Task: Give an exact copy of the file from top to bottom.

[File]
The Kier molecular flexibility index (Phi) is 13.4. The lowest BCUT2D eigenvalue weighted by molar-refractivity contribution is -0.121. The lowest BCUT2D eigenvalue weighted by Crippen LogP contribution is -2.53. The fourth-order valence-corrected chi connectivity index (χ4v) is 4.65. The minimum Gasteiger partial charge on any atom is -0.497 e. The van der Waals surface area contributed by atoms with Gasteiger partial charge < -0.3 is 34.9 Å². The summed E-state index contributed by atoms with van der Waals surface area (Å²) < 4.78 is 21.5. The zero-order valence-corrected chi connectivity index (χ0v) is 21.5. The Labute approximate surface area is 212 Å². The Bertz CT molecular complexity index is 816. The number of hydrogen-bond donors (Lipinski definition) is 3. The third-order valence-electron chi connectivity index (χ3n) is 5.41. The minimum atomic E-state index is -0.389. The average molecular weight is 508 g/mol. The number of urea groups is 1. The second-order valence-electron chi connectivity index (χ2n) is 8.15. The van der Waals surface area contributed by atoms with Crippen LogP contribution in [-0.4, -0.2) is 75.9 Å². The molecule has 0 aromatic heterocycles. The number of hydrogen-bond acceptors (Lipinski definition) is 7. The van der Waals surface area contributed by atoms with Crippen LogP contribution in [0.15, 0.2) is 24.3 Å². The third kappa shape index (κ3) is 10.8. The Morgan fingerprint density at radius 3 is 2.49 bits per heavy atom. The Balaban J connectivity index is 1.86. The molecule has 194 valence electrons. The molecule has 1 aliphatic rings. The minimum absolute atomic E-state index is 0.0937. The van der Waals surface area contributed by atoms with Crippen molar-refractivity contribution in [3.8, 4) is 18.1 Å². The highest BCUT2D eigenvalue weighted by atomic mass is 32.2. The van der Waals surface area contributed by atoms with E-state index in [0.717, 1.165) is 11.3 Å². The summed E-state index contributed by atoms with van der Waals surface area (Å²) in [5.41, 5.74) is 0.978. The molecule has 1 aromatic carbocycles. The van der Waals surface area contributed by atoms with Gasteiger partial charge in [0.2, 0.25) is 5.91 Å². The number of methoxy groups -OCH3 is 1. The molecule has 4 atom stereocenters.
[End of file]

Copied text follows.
The Kier molecular flexibility index (Phi) is 13.4. The lowest BCUT2D eigenvalue weighted by molar-refractivity contribution is -0.121. The lowest BCUT2D eigenvalue weighted by Crippen LogP contribution is -2.53. The fourth-order valence-corrected chi connectivity index (χ4v) is 4.65. The minimum Gasteiger partial charge on any atom is -0.497 e. The van der Waals surface area contributed by atoms with Gasteiger partial charge < -0.3 is 34.9 Å². The summed E-state index contributed by atoms with van der Waals surface area (Å²) < 4.78 is 21.5. The zero-order valence-corrected chi connectivity index (χ0v) is 21.5. The Labute approximate surface area is 212 Å². The Bertz CT molecular complexity index is 816. The number of hydrogen-bond donors (Lipinski definition) is 3. The third-order valence-electron chi connectivity index (χ3n) is 5.41. The minimum atomic E-state index is -0.389. The average molecular weight is 508 g/mol. The number of urea groups is 1. The second-order valence-electron chi connectivity index (χ2n) is 8.15. The van der Waals surface area contributed by atoms with Crippen LogP contribution in [-0.4, -0.2) is 75.9 Å². The molecule has 0 aromatic heterocycles. The number of hydrogen-bond acceptors (Lipinski definition) is 7. The van der Waals surface area contributed by atoms with Crippen LogP contribution in [0.15, 0.2) is 24.3 Å². The third kappa shape index (κ3) is 10.8. The Morgan fingerprint density at radius 3 is 2.49 bits per heavy atom. The Balaban J connectivity index is 1.86. The molecule has 194 valence electrons. The molecule has 1 aliphatic rings. The minimum absolute atomic E-state index is 0.0937. The van der Waals surface area contributed by atoms with Crippen molar-refractivity contribution in [3.8, 4) is 18.1 Å². The highest BCUT2D eigenvalue weighted by atomic mass is 32.2. The van der Waals surface area contributed by atoms with E-state index in [0.717, 1.165) is 11.3 Å². The summed E-state index contributed by atoms with van der Waals surface area (Å²) in [5.41, 5.74) is 0.978. The molecule has 1 aromatic carbocycles. The van der Waals surface area contributed by atoms with Gasteiger partial charge in [0.2, 0.25) is 5.91 Å². The number of methoxy groups -OCH3 is 1. The molecule has 4 atom stereocenters.